In reply to this post by Ronaldo
@Ronaldo,
What formula did you apply to obtain a triangular Bezier patch? I haven't got to adventure beyond Bezier curves before I was distracted away from OpenSCAD. Btw, with your success of the bifurcation above, I think it's very close to making a full hand  instead of trying to come up with a poly of multiple mouths, it should be easier to stitch multiple of above figures into one hand of 5 fingers.
$ Runsun Pan, PhD
$ libs: scadx, doctest, faces(git), offline doc(git), runscad.py(2,git), editor of choice: CudaText ( OpenSCAD lexer); $ Tips; $ Snippets 
What do you mean by formula? Triangular Bezier patches are defined by a triangular array of control points. To evaluate a point in it, I apply its recursive evaluation definition (Casteljau). To generate a triangular mesh I evaluate it in a regular triangular grid of the parameters. And to display it I pass the list of triangles of the triangular evaluation mesh to polyhedron. All done by a set of small functions. Yes, I know it but then the "hand" will be subdivided by lot of patches and all the stuff will be harder to assemble. What I want is a general scheme that works with a nfurcation so to speak: given n mouths it computes the nfurcation. Using the scheme I sketched, in a 5furcation, I will need to compute two pentagonal C1 patches. That patches could be naturally split in triangles. However, the C1 interpolation methods for arbitrary triangulations are harder to compute and have many limitations. I am still researching this. 
@Ronaldo, That's good enough for me for now. Thx for the explanation.
$ Runsun Pan, PhD
$ libs: scadx, doctest, faces(git), offline doc(git), runscad.py(2,git), editor of choice: CudaText ( OpenSCAD lexer); $ Tips; $ Snippets 
Any way, if someone wants to play with triangular patches here are my codes to start with:

@Rolnado, Thx you very very much. I'll take a deep look.
$ Runsun Pan, PhD
$ libs: scadx, doctest, faces(git), offline doc(git), runscad.py(2,git), editor of choice: CudaText ( OpenSCAD lexer); $ Tips; $ Snippets 
In reply to this post by Ronaldo
@ Ronaldo: questions about the Bezier Triangular patch:
1) how are the control points obtained ? Consider you have a shape in mind that you want to present it with OpenSCAD. How is the shape turned into the control points ? 2) Is the control points the only thing the generate the whole shape ? My study of your code so far seems to indicate that. That is, the 3 polys are all generated from the control points ? What's interesting is that I have a very similar approach to generate polys from data sets. My data is like: where ops= operations are something like: The data can be treated with a function to "consume" all the ops to generate the final points. Or, the data can be sent directly to a module called Makes( data_list ) that will make a poly for each data. One of the great things about this approach is that I can print out a BOM automatically: PartA x2 PartB x3 ... What haven't been achieved is the joinery between polys that is presented in your approach.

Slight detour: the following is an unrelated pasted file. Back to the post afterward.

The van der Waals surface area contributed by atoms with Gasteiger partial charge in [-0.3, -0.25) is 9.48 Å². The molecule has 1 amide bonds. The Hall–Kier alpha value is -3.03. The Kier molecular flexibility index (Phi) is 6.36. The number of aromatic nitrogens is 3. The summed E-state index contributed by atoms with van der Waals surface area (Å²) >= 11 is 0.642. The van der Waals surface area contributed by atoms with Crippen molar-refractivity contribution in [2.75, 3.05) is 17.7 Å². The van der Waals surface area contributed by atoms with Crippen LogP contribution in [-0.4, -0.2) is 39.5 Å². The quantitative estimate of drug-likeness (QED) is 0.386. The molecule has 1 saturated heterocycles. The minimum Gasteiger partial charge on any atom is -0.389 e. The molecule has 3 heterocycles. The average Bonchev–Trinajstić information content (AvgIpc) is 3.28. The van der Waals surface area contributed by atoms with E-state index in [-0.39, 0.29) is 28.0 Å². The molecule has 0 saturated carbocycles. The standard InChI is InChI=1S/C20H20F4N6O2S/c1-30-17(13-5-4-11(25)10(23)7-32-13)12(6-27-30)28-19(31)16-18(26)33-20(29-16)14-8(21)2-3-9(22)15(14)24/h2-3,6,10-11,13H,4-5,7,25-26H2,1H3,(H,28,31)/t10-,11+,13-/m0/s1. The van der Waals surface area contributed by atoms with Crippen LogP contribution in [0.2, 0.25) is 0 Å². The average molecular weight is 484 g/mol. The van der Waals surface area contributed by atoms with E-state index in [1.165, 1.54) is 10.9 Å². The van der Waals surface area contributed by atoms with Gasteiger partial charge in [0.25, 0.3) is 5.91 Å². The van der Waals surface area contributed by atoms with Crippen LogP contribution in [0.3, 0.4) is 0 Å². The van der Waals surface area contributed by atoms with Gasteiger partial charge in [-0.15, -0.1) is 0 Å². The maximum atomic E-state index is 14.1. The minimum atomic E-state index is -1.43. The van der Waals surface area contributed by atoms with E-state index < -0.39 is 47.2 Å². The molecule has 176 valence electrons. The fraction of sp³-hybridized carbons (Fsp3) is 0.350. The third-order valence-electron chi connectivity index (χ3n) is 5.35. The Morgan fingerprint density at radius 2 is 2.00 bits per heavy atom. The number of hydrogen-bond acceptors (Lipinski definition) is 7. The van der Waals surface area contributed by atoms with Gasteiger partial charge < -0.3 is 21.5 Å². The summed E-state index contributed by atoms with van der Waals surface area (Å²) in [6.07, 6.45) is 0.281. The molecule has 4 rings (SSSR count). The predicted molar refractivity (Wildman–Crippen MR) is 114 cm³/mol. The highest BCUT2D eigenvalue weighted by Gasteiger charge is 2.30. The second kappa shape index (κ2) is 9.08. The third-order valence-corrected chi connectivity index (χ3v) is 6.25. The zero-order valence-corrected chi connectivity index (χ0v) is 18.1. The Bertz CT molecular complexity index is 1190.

$ Runsun Pan, PhD
$ libs: scadx, doctest, faces(git), offline doc(git), runscad.py(2,git), editor of choice: CudaText ( OpenSCAD lexer); $ Tips; $ Snippets 
Well, that is a vast subject to be discussed here. I suggest you study some on line texts on Bezier curve before reading about Bezier triangle patches. I have just found this one. Although I have not read it, it seems it covers the basic properties and concepts. The next step is to understand how to build surfaces by tensor product. I need to find a good reference for you. After that you will be able to understand Bezier triangle surfaces.
Control points are the coefficient of a polynomial. For a cubic curve, you have 4 of them. For a biquadratic surface, you have 6. Either they are data input or they are computed in order to get a specific polynomial (like, for instance, in curve or surface fitting). That is the hard part. The Bezier control points of a curve or surface is a coarse approximation of the curve segment or surface patch. In an interactive environment, you change the position of the CPs and see the result. In OpenSCAD, you need to change coordinates of the CPs and run the code again. The CPs are a good indicator of the surface shape due to some properties: a) the curve segment or surface patch is in the convex hull of its CPs; b) the curve segment or surface patch interpolates 2 (in case of curves), 3 (in case of Bezier triangles) or 4 (in case of rectangular Bezier patches) of its CPs. c) if you lift a CP, all the curve segment or surface patch lifts (except for the interpolated points) but the lifting effect is greater near the changed CP; d) the curve segment or surface patch is tangent to segments or polygons built from CPs near the interpolation points. Yes, if you have the coefficients of a polynomial it is fully determined. 
Thx, Ronaldo. The ref you gave is a great resource.
Will need to get myself familiar with the way a surface be made with CPs. I'm to some extent quite familiar with Bezier curve: But those were done with existing points, on which the CPs are made. So it will take some digging to get to know how the CPs could come first (i.e., w/o points of the surface to start with) in the Bezier surface.
$ Runsun Pan, PhD
$ libs: scadx, doctest, faces(git), offline doc(git), runscad.py(2,git), editor of choice: CudaText ( OpenSCAD lexer); $ Tips; $ Snippets 
runsun, the figure you have appended shows a curve interpolating to all given data points and not a Bezier curve. In fact, I suspect that your interpolation is made of a set of polynomial curves (a natural spline?) and not just one polynomial curve as Bezier curves. Bezier curves are different: they interpolates just the first and last control points and they are in the convex hull of its control points. In some sense, those properties are true for Bezier surfaces too. Interpolation techniques have their value in modelling but its natural "instability" sometimes surprises.
20161122 16:02 GMT02:00 runsun <[hidden email]>: Will need to get myself familiar with the way a surface be made with CPs. _______________________________________________ OpenSCAD mailing list [hidden email] http://lists.openscad.org/mailman/listinfo/discuss_lists.openscad.org